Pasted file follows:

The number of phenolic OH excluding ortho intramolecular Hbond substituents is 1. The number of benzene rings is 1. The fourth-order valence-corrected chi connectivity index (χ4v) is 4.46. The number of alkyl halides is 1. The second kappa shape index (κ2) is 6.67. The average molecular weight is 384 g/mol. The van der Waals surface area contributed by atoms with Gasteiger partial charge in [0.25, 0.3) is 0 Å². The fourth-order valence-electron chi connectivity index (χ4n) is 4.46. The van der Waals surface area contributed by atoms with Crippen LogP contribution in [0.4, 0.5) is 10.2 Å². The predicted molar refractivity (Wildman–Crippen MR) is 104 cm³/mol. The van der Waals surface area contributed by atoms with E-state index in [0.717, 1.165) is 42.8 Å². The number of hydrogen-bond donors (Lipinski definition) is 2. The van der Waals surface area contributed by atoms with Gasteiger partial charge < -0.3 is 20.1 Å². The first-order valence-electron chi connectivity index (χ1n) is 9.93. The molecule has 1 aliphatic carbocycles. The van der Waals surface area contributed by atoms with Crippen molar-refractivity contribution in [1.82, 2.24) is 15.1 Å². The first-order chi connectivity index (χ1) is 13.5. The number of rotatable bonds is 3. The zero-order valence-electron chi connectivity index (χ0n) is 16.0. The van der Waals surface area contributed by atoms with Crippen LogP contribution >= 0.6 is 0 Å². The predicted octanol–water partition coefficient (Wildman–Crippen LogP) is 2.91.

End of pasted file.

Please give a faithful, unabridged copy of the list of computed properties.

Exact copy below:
The number of phenolic OH excluding ortho intramolecular Hbond substituents is 1. The number of benzene rings is 1. The fourth-order valence-corrected chi connectivity index (χ4v) is 4.46. The number of alkyl halides is 1. The second kappa shape index (κ2) is 6.67. The average molecular weight is 384 g/mol. The van der Waals surface area contributed by atoms with Gasteiger partial charge in [0.25, 0.3) is 0 Å². The fourth-order valence-electron chi connectivity index (χ4n) is 4.46. The van der Waals surface area contributed by atoms with Crippen LogP contribution in [0.4, 0.5) is 10.2 Å². The predicted molar refractivity (Wildman–Crippen MR) is 104 cm³/mol. The van der Waals surface area contributed by atoms with E-state index in [0.717, 1.165) is 42.8 Å². The number of hydrogen-bond donors (Lipinski definition) is 2. The van der Waals surface area contributed by atoms with Gasteiger partial charge < -0.3 is 20.1 Å². The first-order valence-electron chi connectivity index (χ1n) is 9.93. The molecule has 1 aliphatic carbocycles. The van der Waals surface area contributed by atoms with Crippen molar-refractivity contribution in [1.82, 2.24) is 15.1 Å². The first-order chi connectivity index (χ1) is 13.5. The number of rotatable bonds is 3. The zero-order valence-electron chi connectivity index (χ0n) is 16.0. The van der Waals surface area contributed by atoms with Crippen LogP contribution >= 0.6 is 0 Å². The predicted octanol–water partition coefficient (Wildman–Crippen LogP) is 2.91.